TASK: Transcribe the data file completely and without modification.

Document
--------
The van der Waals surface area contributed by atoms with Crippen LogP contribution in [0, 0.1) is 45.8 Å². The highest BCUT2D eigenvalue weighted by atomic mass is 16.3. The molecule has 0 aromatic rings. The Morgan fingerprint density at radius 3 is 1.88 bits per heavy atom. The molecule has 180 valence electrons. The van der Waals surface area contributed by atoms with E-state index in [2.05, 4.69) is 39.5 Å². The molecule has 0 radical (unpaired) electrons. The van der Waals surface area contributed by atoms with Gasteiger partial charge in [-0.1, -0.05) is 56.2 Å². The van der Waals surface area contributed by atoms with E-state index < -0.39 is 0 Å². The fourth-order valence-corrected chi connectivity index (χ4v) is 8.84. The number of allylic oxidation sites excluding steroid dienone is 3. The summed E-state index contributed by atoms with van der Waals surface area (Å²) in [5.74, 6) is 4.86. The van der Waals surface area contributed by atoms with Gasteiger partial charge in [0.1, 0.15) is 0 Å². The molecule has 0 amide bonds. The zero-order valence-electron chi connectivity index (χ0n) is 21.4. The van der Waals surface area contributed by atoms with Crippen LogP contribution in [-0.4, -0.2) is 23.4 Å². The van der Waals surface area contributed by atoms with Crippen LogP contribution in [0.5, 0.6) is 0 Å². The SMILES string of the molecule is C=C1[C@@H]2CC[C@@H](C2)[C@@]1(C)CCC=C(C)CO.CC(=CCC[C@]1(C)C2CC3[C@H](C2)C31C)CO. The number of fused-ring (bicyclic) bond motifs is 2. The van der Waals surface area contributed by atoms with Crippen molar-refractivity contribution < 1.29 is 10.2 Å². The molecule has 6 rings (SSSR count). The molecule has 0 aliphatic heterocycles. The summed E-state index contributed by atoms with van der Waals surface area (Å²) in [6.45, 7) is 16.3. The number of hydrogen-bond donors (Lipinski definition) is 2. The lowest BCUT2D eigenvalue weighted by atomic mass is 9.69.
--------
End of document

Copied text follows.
The van der Waals surface area contributed by atoms with Crippen LogP contribution in [0, 0.1) is 45.8 Å². The highest BCUT2D eigenvalue weighted by atomic mass is 16.3. The molecule has 0 aromatic rings. The Morgan fingerprint density at radius 3 is 1.88 bits per heavy atom. The molecule has 180 valence electrons. The van der Waals surface area contributed by atoms with E-state index in [2.05, 4.69) is 39.5 Å². The molecule has 0 radical (unpaired) electrons. The van der Waals surface area contributed by atoms with Gasteiger partial charge in [-0.1, -0.05) is 56.2 Å². The van der Waals surface area contributed by atoms with E-state index < -0.39 is 0 Å². The fourth-order valence-corrected chi connectivity index (χ4v) is 8.84. The number of allylic oxidation sites excluding steroid dienone is 3. The summed E-state index contributed by atoms with van der Waals surface area (Å²) in [5.74, 6) is 4.86. The van der Waals surface area contributed by atoms with Gasteiger partial charge in [0.1, 0.15) is 0 Å². The molecule has 0 amide bonds. The zero-order valence-electron chi connectivity index (χ0n) is 21.4. The van der Waals surface area contributed by atoms with Crippen LogP contribution in [-0.4, -0.2) is 23.4 Å². The van der Waals surface area contributed by atoms with Crippen LogP contribution in [0.5, 0.6) is 0 Å². The SMILES string of the molecule is C=C1[C@@H]2CC[C@@H](C2)[C@@]1(C)CCC=C(C)CO.CC(=CCC[C@]1(C)C2CC3[C@H](C2)C31C)CO. The number of fused-ring (bicyclic) bond motifs is 2. The van der Waals surface area contributed by atoms with Crippen molar-refractivity contribution < 1.29 is 10.2 Å². The molecule has 6 rings (SSSR count). The molecule has 0 aliphatic heterocycles. The summed E-state index contributed by atoms with van der Waals surface area (Å²) in [6.45, 7) is 16.3. The number of hydrogen-bond donors (Lipinski definition) is 2. The lowest BCUT2D eigenvalue weighted by atomic mass is 9.69.